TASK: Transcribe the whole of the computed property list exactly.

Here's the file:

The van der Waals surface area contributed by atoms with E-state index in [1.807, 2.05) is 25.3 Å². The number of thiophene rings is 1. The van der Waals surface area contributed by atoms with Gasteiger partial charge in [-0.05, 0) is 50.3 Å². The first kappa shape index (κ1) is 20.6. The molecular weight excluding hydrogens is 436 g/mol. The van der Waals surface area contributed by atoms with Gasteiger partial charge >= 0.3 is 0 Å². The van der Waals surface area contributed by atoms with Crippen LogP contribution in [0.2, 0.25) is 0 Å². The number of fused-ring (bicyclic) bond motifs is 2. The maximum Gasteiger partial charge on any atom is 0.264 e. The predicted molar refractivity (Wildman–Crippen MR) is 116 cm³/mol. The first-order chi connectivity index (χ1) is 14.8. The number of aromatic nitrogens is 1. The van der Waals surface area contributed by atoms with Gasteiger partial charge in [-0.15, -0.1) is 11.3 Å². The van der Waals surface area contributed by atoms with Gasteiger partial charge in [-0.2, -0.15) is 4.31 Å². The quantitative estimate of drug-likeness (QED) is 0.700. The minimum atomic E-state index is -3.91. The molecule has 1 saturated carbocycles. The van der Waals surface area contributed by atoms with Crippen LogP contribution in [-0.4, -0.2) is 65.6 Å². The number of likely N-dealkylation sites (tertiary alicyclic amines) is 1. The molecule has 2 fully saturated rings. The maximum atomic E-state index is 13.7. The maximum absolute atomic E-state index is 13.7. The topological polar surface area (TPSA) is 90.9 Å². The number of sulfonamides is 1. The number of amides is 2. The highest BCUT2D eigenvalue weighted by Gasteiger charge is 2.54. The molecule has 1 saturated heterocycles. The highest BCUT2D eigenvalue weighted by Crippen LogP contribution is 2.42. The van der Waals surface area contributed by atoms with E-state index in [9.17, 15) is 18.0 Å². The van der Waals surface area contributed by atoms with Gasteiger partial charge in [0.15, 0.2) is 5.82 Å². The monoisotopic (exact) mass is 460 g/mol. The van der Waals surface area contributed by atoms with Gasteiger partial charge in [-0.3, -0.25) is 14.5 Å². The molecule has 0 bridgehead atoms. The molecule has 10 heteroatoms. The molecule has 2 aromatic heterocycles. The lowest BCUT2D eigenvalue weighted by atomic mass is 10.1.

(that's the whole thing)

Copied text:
The van der Waals surface area contributed by atoms with E-state index in [1.807, 2.05) is 25.3 Å². The number of thiophene rings is 1. The van der Waals surface area contributed by atoms with Gasteiger partial charge in [-0.05, 0) is 50.3 Å². The first kappa shape index (κ1) is 20.6. The molecular weight excluding hydrogens is 436 g/mol. The van der Waals surface area contributed by atoms with Gasteiger partial charge >= 0.3 is 0 Å². The van der Waals surface area contributed by atoms with Crippen LogP contribution in [0.2, 0.25) is 0 Å². The number of fused-ring (bicyclic) bond motifs is 2. The maximum Gasteiger partial charge on any atom is 0.264 e. The predicted molar refractivity (Wildman–Crippen MR) is 116 cm³/mol. The first-order chi connectivity index (χ1) is 14.8. The number of aromatic nitrogens is 1. The van der Waals surface area contributed by atoms with Gasteiger partial charge in [-0.15, -0.1) is 11.3 Å². The van der Waals surface area contributed by atoms with Gasteiger partial charge in [-0.2, -0.15) is 4.31 Å². The quantitative estimate of drug-likeness (QED) is 0.700. The minimum atomic E-state index is -3.91. The molecule has 1 saturated carbocycles. The van der Waals surface area contributed by atoms with Crippen LogP contribution in [-0.4, -0.2) is 65.6 Å². The number of likely N-dealkylation sites (tertiary alicyclic amines) is 1. The molecule has 2 fully saturated rings. The maximum atomic E-state index is 13.7. The maximum absolute atomic E-state index is 13.7. The topological polar surface area (TPSA) is 90.9 Å². The number of sulfonamides is 1. The number of amides is 2. The highest BCUT2D eigenvalue weighted by Gasteiger charge is 2.54. The molecule has 1 saturated heterocycles. The highest BCUT2D eigenvalue weighted by Crippen LogP contribution is 2.42. The van der Waals surface area contributed by atoms with E-state index in [9.17, 15) is 18.0 Å². The van der Waals surface area contributed by atoms with Gasteiger partial charge in [0.15, 0.2) is 5.82 Å². The monoisotopic (exact) mass is 460 g/mol. The van der Waals surface area contributed by atoms with Gasteiger partial charge in [-0.3, -0.25) is 14.5 Å². The molecule has 0 bridgehead atoms. The molecule has 10 heteroatoms. The molecule has 2 aromatic heterocycles. The lowest BCUT2D eigenvalue weighted by atomic mass is 10.1.